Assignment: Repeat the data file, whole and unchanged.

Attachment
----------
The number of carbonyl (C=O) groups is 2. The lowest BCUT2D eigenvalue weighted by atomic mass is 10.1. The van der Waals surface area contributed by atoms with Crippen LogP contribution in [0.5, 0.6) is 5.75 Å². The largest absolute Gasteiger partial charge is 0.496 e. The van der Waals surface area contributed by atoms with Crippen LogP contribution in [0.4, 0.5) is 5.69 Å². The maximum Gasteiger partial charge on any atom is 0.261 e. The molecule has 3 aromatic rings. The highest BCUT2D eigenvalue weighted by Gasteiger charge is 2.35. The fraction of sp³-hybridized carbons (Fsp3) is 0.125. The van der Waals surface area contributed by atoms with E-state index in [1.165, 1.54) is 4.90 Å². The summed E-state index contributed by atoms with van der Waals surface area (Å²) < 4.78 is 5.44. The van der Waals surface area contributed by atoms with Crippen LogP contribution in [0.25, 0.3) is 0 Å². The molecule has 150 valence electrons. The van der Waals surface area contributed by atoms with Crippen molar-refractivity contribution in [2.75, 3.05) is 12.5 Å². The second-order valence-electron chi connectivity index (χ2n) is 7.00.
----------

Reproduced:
The number of carbonyl (C=O) groups is 2. The lowest BCUT2D eigenvalue weighted by atomic mass is 10.1. The van der Waals surface area contributed by atoms with Crippen LogP contribution in [0.5, 0.6) is 5.75 Å². The largest absolute Gasteiger partial charge is 0.496 e. The van der Waals surface area contributed by atoms with Crippen LogP contribution in [0.4, 0.5) is 5.69 Å². The maximum Gasteiger partial charge on any atom is 0.261 e. The molecule has 3 aromatic rings. The highest BCUT2D eigenvalue weighted by Gasteiger charge is 2.35. The fraction of sp³-hybridized carbons (Fsp3) is 0.125. The van der Waals surface area contributed by atoms with E-state index in [1.165, 1.54) is 4.90 Å². The summed E-state index contributed by atoms with van der Waals surface area (Å²) < 4.78 is 5.44. The van der Waals surface area contributed by atoms with Crippen LogP contribution in [0.25, 0.3) is 0 Å². The molecule has 150 valence electrons. The van der Waals surface area contributed by atoms with Crippen molar-refractivity contribution in [2.75, 3.05) is 12.5 Å². The second-order valence-electron chi connectivity index (χ2n) is 7.00.